The State Government will introduce legislation to legalise voluntary assisted dying in WA into State Parliament.
The Voluntary Assisted Dying Bill 2019 recognises the importance of giving people genuine choice and autonomy over their decision making and will allow eligible people at the end of their life to access voluntary assisted dying, while ensuring a range of mandatory protections, approvals and reviews for these decisions are in place.
The legislation includes 102 safeguards with stringent measures to assess a person's capacity as well as strict eligibility conditions.
In order to access voluntary assisted dying a person would need to be over 18, be an Australian citizen or permanent resident, and have been resident in WA for at least a year.
They would need to have a disease, illness or medical condition that is advanced, progressive and would on the balance of probabilities, cause death within six months, or 12 months if it is a neurodegenerative condition.
The condition would also need to be causing suffering to the person that could not be relieved in a manner that the person considers tolerable.
The request and assessment process requires three requests by the patient; two verbal with a written declaration in between, witnessed by two independent people.
There must be a minimum of two independent medical assessments by two doctors, and a final review by the co-ordinating doctor.
Palliative care and treatment options available to the patient and the likely outcomes of that care and treatment are among a list of rigorous assessment measures and information included in the medical assessment phase.
Each step in the voluntary assisted dying process, from the first request to the registration of death, must be recorded in an approved form and provided to the Voluntary Assisted Dying Board.
The statutory board will ensure proper adherence to the Bill and have a monitoring and advisory role on matters related to voluntary assisted dying.
Labor MP's will be given a conscience vote following legislative debate on the issue, which is scheduled for the remainder of the Parliamentary year.
The Voluntary Assisted Dying Bill 2019 follows two major reports that included significant consultation across Western Australia:
1. The Joint Select Committee report on End of Life Choices - My Life, My Choice which was tabled on August 23, 2018.
2. The Final Report of the Ministerial Expert Panel on Voluntary Assisted Dying chaired by Malcolm McCusker AC QC which was tabled in Parliament on June 27, 2019.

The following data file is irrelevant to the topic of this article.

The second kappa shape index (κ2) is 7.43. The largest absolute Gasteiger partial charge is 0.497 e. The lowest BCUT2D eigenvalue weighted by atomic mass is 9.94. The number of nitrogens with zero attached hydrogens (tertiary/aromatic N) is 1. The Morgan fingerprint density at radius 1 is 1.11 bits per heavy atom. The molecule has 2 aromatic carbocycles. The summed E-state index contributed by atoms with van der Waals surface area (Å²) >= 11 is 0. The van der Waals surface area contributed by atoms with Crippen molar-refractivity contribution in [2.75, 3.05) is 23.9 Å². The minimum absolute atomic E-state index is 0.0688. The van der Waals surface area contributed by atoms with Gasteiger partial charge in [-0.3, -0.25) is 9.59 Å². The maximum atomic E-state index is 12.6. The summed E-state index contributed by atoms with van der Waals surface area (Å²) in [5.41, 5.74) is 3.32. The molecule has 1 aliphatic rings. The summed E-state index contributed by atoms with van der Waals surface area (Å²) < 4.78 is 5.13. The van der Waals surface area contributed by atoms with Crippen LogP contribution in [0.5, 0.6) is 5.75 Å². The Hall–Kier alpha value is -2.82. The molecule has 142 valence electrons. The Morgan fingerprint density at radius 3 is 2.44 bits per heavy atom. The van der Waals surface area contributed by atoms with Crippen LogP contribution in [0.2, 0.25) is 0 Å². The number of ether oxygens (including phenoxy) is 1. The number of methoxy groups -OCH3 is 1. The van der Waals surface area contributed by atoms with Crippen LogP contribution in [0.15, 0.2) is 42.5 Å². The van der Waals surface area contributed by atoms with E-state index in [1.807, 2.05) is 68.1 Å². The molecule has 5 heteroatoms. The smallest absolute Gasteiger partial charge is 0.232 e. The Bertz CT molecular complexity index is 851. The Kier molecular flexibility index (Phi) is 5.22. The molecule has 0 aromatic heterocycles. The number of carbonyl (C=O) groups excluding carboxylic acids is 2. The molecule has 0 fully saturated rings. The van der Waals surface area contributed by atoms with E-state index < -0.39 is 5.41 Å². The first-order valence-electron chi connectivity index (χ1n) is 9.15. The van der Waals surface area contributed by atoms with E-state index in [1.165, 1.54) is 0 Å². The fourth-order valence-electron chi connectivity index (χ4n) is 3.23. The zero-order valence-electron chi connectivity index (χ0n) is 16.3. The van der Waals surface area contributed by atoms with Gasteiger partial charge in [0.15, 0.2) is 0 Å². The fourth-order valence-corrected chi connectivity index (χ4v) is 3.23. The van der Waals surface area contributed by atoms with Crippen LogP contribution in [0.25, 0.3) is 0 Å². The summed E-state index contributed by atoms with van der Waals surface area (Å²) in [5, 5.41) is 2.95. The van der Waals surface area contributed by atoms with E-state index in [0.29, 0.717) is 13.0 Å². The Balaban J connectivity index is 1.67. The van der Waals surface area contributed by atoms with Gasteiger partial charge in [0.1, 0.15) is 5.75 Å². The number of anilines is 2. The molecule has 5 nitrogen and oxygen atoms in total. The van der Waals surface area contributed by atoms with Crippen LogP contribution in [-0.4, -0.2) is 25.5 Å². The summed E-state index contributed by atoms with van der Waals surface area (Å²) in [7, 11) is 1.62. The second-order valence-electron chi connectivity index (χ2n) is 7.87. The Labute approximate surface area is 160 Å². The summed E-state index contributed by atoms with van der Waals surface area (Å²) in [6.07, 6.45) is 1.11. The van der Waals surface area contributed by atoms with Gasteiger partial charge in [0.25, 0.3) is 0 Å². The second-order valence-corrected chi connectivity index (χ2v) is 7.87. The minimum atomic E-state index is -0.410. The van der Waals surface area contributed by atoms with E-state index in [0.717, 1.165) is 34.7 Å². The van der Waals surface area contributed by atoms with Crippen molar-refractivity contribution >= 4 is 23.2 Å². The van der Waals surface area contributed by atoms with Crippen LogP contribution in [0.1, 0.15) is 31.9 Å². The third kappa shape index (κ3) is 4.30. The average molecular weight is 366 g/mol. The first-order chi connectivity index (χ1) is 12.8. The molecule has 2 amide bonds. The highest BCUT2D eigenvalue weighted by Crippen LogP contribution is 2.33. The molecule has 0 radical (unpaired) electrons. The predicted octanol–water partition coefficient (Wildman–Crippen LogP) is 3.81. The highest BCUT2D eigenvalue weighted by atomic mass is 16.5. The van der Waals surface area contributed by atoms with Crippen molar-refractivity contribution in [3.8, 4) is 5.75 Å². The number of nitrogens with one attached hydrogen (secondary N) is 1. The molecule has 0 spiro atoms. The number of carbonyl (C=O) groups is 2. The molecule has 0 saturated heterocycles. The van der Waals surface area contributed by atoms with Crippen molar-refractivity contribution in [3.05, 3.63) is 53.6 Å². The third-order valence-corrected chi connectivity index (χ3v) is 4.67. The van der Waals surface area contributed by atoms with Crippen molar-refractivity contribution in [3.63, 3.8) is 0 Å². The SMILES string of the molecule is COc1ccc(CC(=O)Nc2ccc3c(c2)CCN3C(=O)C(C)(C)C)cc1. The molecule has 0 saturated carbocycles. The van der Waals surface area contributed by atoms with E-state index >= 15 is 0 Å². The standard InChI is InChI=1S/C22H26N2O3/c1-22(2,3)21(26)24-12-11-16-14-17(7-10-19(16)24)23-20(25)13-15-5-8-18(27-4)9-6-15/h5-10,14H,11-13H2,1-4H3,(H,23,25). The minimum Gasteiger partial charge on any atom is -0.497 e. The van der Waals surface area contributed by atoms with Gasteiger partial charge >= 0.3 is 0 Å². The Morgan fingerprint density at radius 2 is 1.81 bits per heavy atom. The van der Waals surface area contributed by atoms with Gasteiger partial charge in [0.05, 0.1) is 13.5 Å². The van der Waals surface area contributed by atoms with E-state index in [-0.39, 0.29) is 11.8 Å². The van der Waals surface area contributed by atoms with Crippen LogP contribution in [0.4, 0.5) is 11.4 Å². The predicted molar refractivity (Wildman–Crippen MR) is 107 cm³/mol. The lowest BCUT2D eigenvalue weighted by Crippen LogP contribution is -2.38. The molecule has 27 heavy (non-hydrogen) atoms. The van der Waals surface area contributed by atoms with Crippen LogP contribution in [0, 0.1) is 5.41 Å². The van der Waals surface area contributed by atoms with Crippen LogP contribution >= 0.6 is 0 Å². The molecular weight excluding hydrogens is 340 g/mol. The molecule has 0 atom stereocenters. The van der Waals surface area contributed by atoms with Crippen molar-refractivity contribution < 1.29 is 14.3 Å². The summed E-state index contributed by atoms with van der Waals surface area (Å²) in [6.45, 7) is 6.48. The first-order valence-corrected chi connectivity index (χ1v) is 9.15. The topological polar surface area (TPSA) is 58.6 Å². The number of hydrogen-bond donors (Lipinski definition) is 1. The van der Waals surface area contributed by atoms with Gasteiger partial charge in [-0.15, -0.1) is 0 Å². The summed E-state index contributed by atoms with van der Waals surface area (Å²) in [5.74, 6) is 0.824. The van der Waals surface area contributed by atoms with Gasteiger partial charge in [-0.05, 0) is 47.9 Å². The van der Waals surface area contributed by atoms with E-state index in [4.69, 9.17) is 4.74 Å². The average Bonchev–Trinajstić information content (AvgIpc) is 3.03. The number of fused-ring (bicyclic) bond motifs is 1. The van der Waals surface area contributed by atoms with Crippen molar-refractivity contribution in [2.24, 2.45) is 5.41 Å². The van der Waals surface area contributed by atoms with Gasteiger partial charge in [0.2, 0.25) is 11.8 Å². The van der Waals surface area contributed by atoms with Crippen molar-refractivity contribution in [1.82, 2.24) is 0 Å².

The expert panel's recommendations, as well as consultation with government agencies and other key stakeholders, were considered in the drafting of safe and compassionate legislation that is appropriate to Western Australia.
The Bill follows the biggest public and community consultation ever undertaken by WA Health and examined the experience in jurisdictions where similar laws exist, including the Victorian legislation, which came into effect in June this year.
The recommendations that are supported in the legislation are those that can be safely and practically implemented in a culturally diverse and geographically large state like WA, and where possible, consistency with the Victorian legislation has been maintained.
Premier Mark McGowan said the introduction of the Voluntary Assisted Dying Bill had been a culmination of lengthy and comprehensive consultation on the issue.
Mr McGowan said the bill represented practical policy to ensure the specific needs of the WA community were addressed.
"I thank everyone for their involvement," he said.
"Many people across the community who have had their parents or loved one pass away in agony want something done, and that's what this is about.
"We have been looking at this issue in its entirety which is why we committed $41 million towards a palliative care package for extra support and enhanced community-based palliative care services across the state.
"This package ensures palliative care services are maintained and brings the total investment by the State Government for palliative care services over the next four years to $206 million.
"Voluntary Assisted Dying is a significant issue for WA and every MP deserves the right to speak and vote on the legislation.
"I would urge for a respectful, factual and dignified debate."
Health Minister Roger Cook said the Government weighed up the expert panel's recommendations and the advice of other key stakeholders to draft safe and compassionate Western Australian appropriate legislation which is in step with prevailing community views.
Mr Cook said it had been a comprehensive process which included the biggest community consultation ever undertaken by the WA Health Department.
"It has resulted in safe, fully informed and workable legislation and I look forward to the upcoming legislative debate," he said.
"The McGowan Government is wholly committed to ensuring Western Australians continue to have access to high-quality palliative care, and it supports people of all ages with a life-limiting or terminal illness to live their lives as fully and as comfortably as possible.
"Labor MPs will be given a conscience vote on this essential and emotional issue and I hope the outcome will lead to progressive and much-needed laws, which will give eligible people with terminal conditions who are at the end of their lives, some choice over the manner and the timing of their death."
More information and the Voluntary Assisted Dying Bill 2019 can be found at http://www.health.wa.gov.au/voluntaryassisteddying
Sign up for our newsletter to stay up to date.